Fmr. Congressman Patrick Kennedy and his cousin Christopher Kennedy Lawford know firsthand the struggles of overcoming mental illness. And the way they see it, Americans have a long way to go before the scope of mental illness is fully defined, and the stigma attached to it, fully erased.
As the nation grapples with measures to prevent another tragedy like the one last month in Newtown, Conn., one thing most people can agree on is the importance of reforming America’s mental health system.
One of the four pillars of President Obama’s 23-point plan to reduce gun violence focuses on increasing access to mental health services, and a new piece of gun legislation passed in New York deals with the issue of mental health care. But Americans still have a long way to go before the scope of mental illness is fully defined—and the stigma attached to it fully erased.
“My dad was old school and looked at [addiction] as a kind of character flaw,” said Fmr. U.S. Congressman Patrick Kennedy, D-R.I., who is the son of the late Senator Ted Kennedy, on Hardball Thursday. “And that’s the way America looks at it these days. We still have to come to the realization that these are chemistry issues, not character issues.”
Addiction disorders are closely related to mental illness although the exact relationship between the two is not entirely clear. Both Patrick Kennedy and his cousin Christopher Kennedy Lawford, who is the author of the new book, Recover to Live: Kick Any Habit, Manage Any Addiction, know firsthand the struggles of overcoming addiction.
“I started using drugs when I was 12, I had genetic front-loading, I also had trauma,” said Lawford on Hardball Thursday. “And we know from the studies at the NIH that these things together make you a real candidate for this disease.”
The NIH, or National Institutes of Health, is the agency of the U.S. Department of Health and Human Services that deals with medical research. According to the National Institute of Mental Health (NIMH), one of the institutes that makes up the NIH, approximately 26% of adults and 20% of children in America suffer from a diagnosable mental disorder in a given year.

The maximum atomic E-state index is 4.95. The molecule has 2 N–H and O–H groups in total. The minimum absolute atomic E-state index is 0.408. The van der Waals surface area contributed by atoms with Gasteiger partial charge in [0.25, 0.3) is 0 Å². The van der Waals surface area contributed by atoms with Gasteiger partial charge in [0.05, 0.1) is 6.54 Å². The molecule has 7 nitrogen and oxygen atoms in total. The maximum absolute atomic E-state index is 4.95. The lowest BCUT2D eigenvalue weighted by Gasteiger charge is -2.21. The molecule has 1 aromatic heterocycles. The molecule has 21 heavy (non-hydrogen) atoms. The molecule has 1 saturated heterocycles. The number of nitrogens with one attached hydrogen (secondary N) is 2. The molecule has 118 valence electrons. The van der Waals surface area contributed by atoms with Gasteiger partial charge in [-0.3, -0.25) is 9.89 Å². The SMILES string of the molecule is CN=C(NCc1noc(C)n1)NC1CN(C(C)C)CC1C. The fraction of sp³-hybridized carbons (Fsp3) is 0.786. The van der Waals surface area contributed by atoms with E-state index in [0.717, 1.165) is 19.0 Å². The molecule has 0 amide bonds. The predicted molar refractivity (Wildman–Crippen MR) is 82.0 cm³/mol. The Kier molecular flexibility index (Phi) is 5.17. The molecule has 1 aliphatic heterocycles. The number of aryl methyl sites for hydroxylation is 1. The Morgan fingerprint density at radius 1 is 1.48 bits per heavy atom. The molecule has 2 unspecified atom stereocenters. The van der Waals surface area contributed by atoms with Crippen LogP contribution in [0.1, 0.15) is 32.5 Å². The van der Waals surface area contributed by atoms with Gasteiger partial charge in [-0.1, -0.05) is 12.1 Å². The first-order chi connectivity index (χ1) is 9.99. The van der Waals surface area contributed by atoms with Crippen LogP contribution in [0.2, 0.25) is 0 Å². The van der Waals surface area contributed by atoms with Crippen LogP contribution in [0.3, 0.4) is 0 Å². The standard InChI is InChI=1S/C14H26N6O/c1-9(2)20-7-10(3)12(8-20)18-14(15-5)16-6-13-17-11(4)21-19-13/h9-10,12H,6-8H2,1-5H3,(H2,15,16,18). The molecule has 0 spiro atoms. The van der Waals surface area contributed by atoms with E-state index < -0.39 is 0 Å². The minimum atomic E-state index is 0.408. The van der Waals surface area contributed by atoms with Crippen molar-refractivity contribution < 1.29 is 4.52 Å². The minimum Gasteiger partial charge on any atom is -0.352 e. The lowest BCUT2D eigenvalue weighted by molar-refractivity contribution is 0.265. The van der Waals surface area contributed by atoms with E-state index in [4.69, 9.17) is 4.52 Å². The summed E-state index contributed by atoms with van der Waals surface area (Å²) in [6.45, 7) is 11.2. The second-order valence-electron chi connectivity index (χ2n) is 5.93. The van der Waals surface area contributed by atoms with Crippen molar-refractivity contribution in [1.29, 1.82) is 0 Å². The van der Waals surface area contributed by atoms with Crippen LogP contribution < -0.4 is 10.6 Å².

But like virtually every other government agency, the NIH is in danger of facing serious cutbacks at the hand of Washington dysfunction. If lawmakers do not find a way to avert the impending sequestration cuts, the NIH will lose 6.4% of its budget.
“We have seen in the last 10 years basically an erosion of our buying power for medical research by about 20%, simply because the budget has been flat and inflation has been chewing away at that,” NIH director Francis Collins told Politico in an interview Monday. The 6.4% cut would be a “profound and devastating blow,” said Collins.
However, the recent mass shootings in Connecticut, Colorado, and Arizona committed by people with apparently severe mental illnesses place significant pressure on Congress to invest heavily in a mental health overhaul. So far, Obama’s recommendations for improving mental health services have come under fire for not doing enough to tackle the issue.
Dr. E. Fuller Torrey, the founder of the Treatment Advocacy Center, criticized Obama’s plan as “largely disappointing,” and insisted that the president expand public psychiatric facilities and put pressure on certain states to reform their civil commitment statutes. “The commitment statutes in states such as Connecticut make it virtually impossible to evaluate and treat people like Adam Lanza until they have already demonstrated dangerous behavior,” writes Torrey.
President Obama closed his gun control announcement on Wednesday with emotionally charged remarks about Grace McDonnell, a 7-year-old victim of the Newtown massacre. He said that, “When it comes to protecting the most vulnerable among us, we must act now—for Grace. For the 25 other innocent children and devoted educators who had so much left to give.”
But as Patrick Kennedy noted on Hardball Friday, it is not just the victims killed in violent crimes that make it necessary to act on issues like gun control and mental health care; it’s also the people they leave behind.
“It’s not just the person that’s killed, like my uncles. It’s the whole family,” said Kennedy. “So my father survived, but I can tell you, he had post-traumatic stress, and that communicated itself to me. He was in mourning the rest of his life. He suffered tremendously. And all of my cousins who grew up without a father were also victims. And that’s what we lose sight of. It’s not just the kids that are killed up in Newtown or out in Colorado. It’s all their families who are also victims.”